US 3444645 A
Description (OCR text may contain errors)
TEARING AND POUTING DOLL Filed Feb. 6, 1967 Sheet of s INVENTOR SI SID/YE) 7' PPE 2 W4 ATTORNEYS May 20, 1969 s, TEPPER ET AL TEARING AND POUTING DOLL Sheet 3 of6.
Filed Feb. 6, 1967 FIG. 6
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TEARING AND POUTING DOLL I Filed Feb. 6, 1967 Sheet 4 of s TTORNEYS ay 20, 1969 TEPPER ETAL 3,444,645
TEARING AND POUTING DOLL Filed Feb. 6, 1967 Sheet 5' of a FIG. 10
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TEARING AND POUTING DOLL Filed Feb. 6, 1967 Sheet 6 of s ATTORNEYS 3,444,645 TEARING AND POUTING DOLL Sidney Tepper, Millburn, and Hyman P. Boydman, Springfield, N.J., assignors to De Luxe Topper Corporation, a corporation of Delaware Filed Feb. 6, 1967, Ser. No. 614,373 Int. Cl. A6311 3/40, 3/24; F16k 45/04 US. Cl. 46-135 14 Claims ABSTRACT OF THE DISCLOSURE A reservoir in the dolls head communicates through a valve with openings near the dolls eyes. Relatively movable jaws are hidden within the dolls head adjacent to the mouth lips. A linkage interconnects the valve, jaws, and a movable arm or other appendage of the doll. When the arm is moved, the valve is opened allowing simulated tears to flow, and the jaws move together compressing the lips, giving the dolls face a sullen look. An air inlet hole in the reservoir is opened and closed simultaneously with opening and closing, respectively, of the valve.
This invention relates to dolls, and more particularly to a doll capable of shedding simulated tears and of changing its facial expression.
Crying dolls are, in general, well known. In the majority of such dolls, the doll body must be squeezed to build up air pressure within the doll sufficient to force a liquid, such as water, out of a reservoir in the doll and through tear openings located in the region of the dolls eyes. In other dolls of this type, the doll must be tilted to cause water stored in a reservoir to flow through the tear openings. As a result of these awkward manipulations required to initiate tearing, the intended life-like appearance of the doll is impaired.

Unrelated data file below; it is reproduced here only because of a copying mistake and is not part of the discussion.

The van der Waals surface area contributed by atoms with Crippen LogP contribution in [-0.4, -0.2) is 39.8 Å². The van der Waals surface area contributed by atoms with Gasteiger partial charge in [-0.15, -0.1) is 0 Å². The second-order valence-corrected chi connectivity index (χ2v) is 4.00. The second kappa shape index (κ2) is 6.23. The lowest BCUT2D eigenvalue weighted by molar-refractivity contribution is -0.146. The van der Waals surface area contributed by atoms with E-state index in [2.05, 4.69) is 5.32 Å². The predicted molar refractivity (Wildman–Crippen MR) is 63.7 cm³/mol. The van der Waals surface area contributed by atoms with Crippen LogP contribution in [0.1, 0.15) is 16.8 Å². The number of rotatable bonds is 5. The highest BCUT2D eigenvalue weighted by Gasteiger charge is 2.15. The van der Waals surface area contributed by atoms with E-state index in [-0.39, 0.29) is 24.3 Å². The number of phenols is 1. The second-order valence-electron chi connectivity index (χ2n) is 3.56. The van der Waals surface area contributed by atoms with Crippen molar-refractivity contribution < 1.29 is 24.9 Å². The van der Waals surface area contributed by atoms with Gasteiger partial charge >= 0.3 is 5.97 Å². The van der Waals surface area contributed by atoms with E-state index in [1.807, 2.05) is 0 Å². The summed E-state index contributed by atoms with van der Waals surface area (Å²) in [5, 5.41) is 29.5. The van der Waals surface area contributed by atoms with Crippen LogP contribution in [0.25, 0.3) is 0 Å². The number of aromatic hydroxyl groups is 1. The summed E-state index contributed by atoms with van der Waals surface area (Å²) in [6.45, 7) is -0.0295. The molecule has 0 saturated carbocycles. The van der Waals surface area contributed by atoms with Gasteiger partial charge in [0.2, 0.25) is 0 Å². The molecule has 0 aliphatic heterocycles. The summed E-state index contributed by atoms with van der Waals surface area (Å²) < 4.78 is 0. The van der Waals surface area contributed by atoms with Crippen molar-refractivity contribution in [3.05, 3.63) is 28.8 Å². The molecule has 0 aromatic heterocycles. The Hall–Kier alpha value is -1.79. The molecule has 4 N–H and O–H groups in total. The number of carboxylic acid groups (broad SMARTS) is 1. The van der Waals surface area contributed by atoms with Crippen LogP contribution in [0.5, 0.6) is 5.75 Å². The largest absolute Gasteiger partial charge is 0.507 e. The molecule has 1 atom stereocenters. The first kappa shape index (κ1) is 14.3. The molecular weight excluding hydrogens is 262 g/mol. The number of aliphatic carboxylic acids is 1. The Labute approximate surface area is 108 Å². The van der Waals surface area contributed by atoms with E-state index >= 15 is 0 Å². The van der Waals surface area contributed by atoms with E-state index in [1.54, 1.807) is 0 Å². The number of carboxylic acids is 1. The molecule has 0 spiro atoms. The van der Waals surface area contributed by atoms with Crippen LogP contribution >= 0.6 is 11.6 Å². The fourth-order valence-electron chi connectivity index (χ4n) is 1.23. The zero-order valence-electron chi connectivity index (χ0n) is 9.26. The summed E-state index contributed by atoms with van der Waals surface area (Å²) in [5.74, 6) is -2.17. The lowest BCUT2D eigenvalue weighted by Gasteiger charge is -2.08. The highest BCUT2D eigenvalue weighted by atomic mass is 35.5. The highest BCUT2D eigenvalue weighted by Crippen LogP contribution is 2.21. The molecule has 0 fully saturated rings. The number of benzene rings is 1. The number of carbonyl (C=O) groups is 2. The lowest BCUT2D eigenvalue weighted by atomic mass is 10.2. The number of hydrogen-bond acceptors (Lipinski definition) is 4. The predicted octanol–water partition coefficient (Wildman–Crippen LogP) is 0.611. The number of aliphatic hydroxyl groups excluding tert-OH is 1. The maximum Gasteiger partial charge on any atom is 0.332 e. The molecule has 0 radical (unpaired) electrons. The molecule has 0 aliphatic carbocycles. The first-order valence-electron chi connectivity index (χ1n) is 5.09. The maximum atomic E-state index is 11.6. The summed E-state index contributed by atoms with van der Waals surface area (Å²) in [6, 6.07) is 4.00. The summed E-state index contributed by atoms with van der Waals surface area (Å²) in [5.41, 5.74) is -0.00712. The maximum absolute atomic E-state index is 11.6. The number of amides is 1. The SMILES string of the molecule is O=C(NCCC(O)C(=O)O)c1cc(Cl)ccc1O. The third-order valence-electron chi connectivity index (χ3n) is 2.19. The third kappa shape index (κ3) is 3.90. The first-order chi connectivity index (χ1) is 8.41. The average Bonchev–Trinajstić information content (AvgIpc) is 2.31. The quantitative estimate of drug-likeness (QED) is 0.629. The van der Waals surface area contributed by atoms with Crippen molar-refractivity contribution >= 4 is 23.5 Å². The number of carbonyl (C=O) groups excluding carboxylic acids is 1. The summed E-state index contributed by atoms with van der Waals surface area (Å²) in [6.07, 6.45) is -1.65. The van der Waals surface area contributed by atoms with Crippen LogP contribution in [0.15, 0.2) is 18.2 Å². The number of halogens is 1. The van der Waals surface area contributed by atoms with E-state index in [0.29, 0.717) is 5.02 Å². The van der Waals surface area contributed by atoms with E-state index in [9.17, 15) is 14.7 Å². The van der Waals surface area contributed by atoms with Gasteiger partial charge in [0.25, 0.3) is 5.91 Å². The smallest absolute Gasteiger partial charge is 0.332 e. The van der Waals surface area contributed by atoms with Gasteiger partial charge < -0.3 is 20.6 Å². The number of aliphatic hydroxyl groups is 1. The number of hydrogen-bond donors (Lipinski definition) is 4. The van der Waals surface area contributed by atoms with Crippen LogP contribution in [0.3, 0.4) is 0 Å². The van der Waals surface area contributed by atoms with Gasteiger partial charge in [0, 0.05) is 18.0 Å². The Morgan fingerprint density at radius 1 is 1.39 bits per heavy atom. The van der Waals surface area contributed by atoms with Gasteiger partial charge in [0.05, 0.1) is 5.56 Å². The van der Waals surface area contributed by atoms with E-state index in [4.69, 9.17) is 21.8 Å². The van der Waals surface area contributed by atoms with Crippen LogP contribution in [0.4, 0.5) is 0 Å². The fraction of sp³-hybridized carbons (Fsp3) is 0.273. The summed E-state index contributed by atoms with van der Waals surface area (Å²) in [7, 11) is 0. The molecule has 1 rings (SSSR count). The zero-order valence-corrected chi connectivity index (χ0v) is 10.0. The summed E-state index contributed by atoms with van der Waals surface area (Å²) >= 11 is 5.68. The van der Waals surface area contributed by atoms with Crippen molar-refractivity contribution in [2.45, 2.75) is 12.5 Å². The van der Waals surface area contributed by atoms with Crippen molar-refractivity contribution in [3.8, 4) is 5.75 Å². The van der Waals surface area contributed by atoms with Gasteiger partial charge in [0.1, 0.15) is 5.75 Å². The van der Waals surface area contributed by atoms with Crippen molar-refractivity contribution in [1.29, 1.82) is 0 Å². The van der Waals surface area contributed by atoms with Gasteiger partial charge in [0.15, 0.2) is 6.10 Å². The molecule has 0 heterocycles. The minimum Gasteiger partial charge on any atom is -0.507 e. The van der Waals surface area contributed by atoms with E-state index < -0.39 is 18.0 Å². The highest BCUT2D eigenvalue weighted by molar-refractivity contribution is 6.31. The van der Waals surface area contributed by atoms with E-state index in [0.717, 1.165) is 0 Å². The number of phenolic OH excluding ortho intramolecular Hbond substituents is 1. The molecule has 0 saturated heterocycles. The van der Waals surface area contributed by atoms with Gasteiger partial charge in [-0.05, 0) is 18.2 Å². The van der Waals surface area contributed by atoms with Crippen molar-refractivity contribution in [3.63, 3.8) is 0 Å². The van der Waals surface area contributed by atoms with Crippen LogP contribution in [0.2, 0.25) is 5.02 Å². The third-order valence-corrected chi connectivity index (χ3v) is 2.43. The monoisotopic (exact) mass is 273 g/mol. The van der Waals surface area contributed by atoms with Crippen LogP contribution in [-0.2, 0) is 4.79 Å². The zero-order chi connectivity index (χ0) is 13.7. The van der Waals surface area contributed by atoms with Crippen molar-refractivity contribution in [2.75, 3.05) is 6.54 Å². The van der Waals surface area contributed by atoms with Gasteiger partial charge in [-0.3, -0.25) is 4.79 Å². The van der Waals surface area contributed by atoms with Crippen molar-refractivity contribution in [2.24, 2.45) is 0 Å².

Dolls capable of changing facial expression are also known. Examples of such dolls include one which can be made to squint its eyes, and another which can stick out its tongue. Again, however, these dolls require unrealistic manipulations to accomplish the result, such as squeezing the doll or pulling of strings within the doll.
It is an object of the present invention to provide a tearing mechanism for a doll capable of being turned on and off by manipulation of a limb, or appendage, of the doll.
It is another object of the invention to provide a mechanism for changing a dolls facial expression between a smile and a pout in response to manipulation of a limb of the doll.
It is another object of the invention to provide a doll wherein a tearing mechanism and a facialexpressionchanging mechanism can be operated simultaneously by manipulation of a limb of the doll.